Ten years after Gangetic Dolphins were declared national aquatic animals, Prime Minister Narendra Modi announced on Saturday a conservation project for the species. The 'Project Dolphin' aims to give a stronger impetus for conservation of the aquatic mammals in the lines of 'Project Tiger' and 'Project Elephant'.
According to the environment ministry, the project envisages to address conservation concerns and empower the stakeholders such as the river-dependent population in reducing the pollution and allowing sustainable fishery and river-based other livelihood options through scientifically oriented conservation methods.
Addressing the nation from the ramparts of the Red Fort on India's 74th Independence Day, Modi said, "We will launch 'Project Dolphin' for protecting ocean and Gangetic dolphins." The ministry said it is a 10-year-long project led by Environment Minister Prakash Javadekar.
The Gangetic river dolphin is a species of freshwater dolphins primarily found in the Ganga and Brahmaputra rivers and their tributaries in India, Bangladesh and Nepal. In India, these dolphins are sighted in long deep river reaches in Assam, Bihar, Jharkhand, Madhya Pradesh, Rajasthan, Uttar Pradesh and West Bengal.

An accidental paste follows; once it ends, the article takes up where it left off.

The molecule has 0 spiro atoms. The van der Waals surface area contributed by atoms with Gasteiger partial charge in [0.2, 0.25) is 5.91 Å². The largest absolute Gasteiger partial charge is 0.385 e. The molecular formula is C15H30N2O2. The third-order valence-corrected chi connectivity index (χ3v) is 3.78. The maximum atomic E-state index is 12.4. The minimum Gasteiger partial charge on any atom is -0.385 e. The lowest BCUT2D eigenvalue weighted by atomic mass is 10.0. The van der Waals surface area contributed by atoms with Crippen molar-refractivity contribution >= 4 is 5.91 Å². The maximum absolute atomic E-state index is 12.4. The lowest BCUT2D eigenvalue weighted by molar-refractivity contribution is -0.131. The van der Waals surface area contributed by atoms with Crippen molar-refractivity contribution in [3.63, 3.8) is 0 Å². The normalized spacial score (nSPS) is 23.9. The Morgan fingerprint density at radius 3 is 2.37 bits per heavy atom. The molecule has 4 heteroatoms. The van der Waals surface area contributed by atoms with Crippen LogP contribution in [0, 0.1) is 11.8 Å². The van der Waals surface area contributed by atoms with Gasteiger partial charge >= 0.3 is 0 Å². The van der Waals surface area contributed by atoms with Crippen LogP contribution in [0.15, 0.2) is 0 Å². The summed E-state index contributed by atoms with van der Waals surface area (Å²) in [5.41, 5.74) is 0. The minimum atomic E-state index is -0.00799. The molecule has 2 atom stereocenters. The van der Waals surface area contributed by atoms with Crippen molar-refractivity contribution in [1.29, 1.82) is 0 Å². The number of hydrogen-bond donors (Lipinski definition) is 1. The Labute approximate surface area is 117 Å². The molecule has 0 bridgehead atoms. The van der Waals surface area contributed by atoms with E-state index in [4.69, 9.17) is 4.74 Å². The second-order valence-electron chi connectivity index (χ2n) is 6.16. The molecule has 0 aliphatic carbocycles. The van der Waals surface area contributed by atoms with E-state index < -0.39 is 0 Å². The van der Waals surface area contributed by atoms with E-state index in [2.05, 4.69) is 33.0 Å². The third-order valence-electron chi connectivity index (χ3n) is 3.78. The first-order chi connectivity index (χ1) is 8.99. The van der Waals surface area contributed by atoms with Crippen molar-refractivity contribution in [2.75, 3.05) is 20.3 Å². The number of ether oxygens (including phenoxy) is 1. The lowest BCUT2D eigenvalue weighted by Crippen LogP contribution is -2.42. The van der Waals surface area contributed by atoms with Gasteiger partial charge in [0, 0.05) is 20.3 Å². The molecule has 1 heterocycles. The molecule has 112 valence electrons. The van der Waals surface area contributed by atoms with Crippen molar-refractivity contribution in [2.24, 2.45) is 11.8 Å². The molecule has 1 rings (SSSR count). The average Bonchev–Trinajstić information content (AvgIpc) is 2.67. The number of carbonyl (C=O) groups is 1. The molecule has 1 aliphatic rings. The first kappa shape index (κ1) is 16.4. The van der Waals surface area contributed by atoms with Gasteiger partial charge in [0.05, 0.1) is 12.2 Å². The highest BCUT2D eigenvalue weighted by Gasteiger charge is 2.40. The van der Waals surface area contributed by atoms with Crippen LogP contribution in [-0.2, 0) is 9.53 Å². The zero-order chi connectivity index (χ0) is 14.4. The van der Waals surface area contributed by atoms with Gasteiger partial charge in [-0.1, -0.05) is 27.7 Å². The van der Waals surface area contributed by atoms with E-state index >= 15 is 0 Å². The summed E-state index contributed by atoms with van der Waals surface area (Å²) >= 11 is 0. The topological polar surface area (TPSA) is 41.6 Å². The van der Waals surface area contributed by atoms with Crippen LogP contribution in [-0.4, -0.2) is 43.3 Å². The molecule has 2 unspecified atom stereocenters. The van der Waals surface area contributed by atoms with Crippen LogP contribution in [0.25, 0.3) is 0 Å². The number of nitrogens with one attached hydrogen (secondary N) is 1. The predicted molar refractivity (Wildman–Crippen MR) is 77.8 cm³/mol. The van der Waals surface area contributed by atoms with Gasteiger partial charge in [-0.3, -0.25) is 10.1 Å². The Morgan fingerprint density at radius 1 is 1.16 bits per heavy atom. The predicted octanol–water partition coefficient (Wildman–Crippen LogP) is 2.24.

There are around 3700 Gangetic River Dolphins in Indian river systems, according to official figures. As river dolphins act as indicators of healthy river ecosystems, their conservation would also ensure controlling river pollution and improving the availability of fishes and enhancing economies of local communities through sustainable fishery, the ministry said. They were declared National Aquatic Species in 2010.